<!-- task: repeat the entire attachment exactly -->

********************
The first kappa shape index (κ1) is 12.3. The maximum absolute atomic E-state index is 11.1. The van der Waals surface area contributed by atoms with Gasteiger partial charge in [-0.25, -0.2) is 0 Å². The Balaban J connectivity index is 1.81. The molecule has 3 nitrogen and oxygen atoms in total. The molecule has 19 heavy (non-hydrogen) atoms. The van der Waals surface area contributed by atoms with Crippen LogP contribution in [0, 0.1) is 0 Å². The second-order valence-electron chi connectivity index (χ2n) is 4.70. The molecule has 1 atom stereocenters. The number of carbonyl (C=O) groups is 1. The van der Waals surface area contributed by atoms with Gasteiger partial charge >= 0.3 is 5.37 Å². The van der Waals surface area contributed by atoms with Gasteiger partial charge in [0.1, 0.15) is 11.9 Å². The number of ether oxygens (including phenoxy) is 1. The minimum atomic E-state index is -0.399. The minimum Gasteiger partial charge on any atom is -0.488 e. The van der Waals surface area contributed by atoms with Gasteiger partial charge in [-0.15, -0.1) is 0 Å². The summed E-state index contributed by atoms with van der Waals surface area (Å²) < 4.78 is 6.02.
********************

The first kappa shape index (κ1) is 12.3. The maximum absolute atomic E-state index is 11.1. The van der Waals surface area contributed by atoms with Gasteiger partial charge in [-0.25, -0.2) is 0 Å². The Balaban J connectivity index is 1.81. The molecule has 3 nitrogen and oxygen atoms in total. The molecule has 19 heavy (non-hydrogen) atoms. The van der Waals surface area contributed by atoms with Crippen LogP contribution in [0, 0.1) is 0 Å². The second-order valence-electron chi connectivity index (χ2n) is 4.70. The molecule has 1 atom stereocenters. The number of carbonyl (C=O) groups is 1. The van der Waals surface area contributed by atoms with Gasteiger partial charge >= 0.3 is 5.37 Å². The van der Waals surface area contributed by atoms with Gasteiger partial charge in [0.1, 0.15) is 11.9 Å². The number of ether oxygens (including phenoxy) is 1. The minimum atomic E-state index is -0.399. The minimum Gasteiger partial charge on any atom is -0.488 e. The van der Waals surface area contributed by atoms with Gasteiger partial charge in [-0.15, -0.1) is 0 Å². The summed E-state index contributed by atoms with van der Waals surface area (Å²) < 4.78 is 6.02.